Related topics: species · bees · wasps

North Atlantic haddock use magnetic compass to guide them

A new study found that the larvae of haddock, a commercially important type of cod, have a magnetic compass to find their way at sea. The findings showed that haddock larvae orient toward the northwest using Earth's magnetic ...

Burying beetle larvae know the best time to beg for food

It's easy to imagine an adult bird standing over youngsters whose mouths are open wide for a pre-mashed meal. It's more difficult to picture a beetle doing the same thing, but the burying beetle Nicrophorus quadripunctatus ...

Decades-old puzzle of the ecology of soil animals solved

An international research team led by the University of Göttingen has deciphered the defence mechanism of filamentous fungi. Moulds are a preferred food source for small animals. As fungi cannot escape predation by running ...

Decoding the scent of a plant

The plant and animal kingdoms are rich in odors that function as key communication modules. Specifically, the interactions between plants and insects come with a plethora of odor exchanges. While some scents help attract ...

New information on tropical parasitoid insects revealed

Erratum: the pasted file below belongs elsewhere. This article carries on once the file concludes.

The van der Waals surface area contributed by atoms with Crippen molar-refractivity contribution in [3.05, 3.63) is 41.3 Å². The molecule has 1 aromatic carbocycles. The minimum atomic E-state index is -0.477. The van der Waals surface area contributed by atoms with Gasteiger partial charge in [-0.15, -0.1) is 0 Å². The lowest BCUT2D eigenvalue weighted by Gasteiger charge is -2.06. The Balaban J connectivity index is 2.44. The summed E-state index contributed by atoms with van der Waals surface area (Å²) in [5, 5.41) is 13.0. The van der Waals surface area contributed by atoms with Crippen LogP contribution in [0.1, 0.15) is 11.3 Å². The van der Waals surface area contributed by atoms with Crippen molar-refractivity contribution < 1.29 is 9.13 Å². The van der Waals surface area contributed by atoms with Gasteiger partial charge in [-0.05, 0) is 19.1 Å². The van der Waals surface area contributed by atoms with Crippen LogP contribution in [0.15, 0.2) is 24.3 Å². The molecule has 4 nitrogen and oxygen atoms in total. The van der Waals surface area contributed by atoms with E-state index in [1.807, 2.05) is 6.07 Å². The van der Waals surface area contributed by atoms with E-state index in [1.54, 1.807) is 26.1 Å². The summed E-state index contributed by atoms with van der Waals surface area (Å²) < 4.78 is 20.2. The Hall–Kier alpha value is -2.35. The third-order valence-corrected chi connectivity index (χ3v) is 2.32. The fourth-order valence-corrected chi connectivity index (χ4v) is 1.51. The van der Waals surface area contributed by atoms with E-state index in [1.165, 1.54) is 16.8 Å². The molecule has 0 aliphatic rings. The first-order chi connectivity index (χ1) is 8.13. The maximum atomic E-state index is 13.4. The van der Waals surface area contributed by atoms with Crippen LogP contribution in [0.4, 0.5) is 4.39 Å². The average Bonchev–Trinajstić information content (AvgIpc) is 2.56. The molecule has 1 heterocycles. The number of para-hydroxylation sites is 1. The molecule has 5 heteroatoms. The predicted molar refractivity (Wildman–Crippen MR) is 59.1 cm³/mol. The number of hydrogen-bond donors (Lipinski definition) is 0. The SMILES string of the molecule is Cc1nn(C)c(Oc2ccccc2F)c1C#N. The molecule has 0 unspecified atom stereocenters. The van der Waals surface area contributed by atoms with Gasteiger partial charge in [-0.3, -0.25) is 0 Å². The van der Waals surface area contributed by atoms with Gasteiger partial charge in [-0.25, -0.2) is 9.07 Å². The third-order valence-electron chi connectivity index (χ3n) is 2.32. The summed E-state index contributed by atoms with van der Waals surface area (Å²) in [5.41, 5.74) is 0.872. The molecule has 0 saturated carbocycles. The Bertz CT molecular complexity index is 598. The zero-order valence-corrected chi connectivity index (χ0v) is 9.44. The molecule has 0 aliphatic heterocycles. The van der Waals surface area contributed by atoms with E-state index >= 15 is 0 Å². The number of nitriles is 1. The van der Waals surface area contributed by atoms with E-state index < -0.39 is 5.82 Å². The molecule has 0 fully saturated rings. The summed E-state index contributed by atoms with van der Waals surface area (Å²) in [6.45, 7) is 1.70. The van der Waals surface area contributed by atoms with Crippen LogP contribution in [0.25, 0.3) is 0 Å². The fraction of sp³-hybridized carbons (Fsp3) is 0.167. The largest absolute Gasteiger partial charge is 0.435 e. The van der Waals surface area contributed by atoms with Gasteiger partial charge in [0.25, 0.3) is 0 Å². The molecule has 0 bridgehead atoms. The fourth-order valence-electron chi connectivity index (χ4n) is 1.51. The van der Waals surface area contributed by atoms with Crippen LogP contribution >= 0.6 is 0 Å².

The diversity and ecology of African parasitoid wasps was studied for over a year during a project run by the Biodiversity Unit of the University of Turku in Finland. Parasitoid wasps are one of the animal groups that are ...

When naproxen breaks down, toads croak

A new study in Environmental Toxicology and Chemistry takes a harder look at the effects a common anti-inflammatory medication and its degradation products have on amphibians. There have been many studies that review the ...

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Larvae

In Roman mythology, the larvae or lemures (singular lemur) were the spectres or spirits of the dead; they were the malignant version of the lares. Some Roman writers describe lemures as the common name for all the spirits of the dead, and divide them into two classes: the lares, or the benevolent souls of the family, which haunted and guarded the domus or household, and the larvae, or the restless and fearful souls of wicked men. But the more common idea was that the Lemures and Larvae were the same. They were said to wander about at night and to torment and frighten the living.

On May 9, 11, and 13, the Lemuralia or Lemuria, the feast of the Lemures, occurred, when black beans were offered to the Larvae in the hopes of propitiating them; loud noises were also used to frighten them away.

Lemurs were so named by Linnaeus for their large eyes, nocturnal habits and unearthly noises they make at night. Some species of lemur were identified by their calls before scientists had seen individuals. Linnaeus also coined the modern use of the word 'larva' to denote the caterpillar stage in the life cycle of insects.

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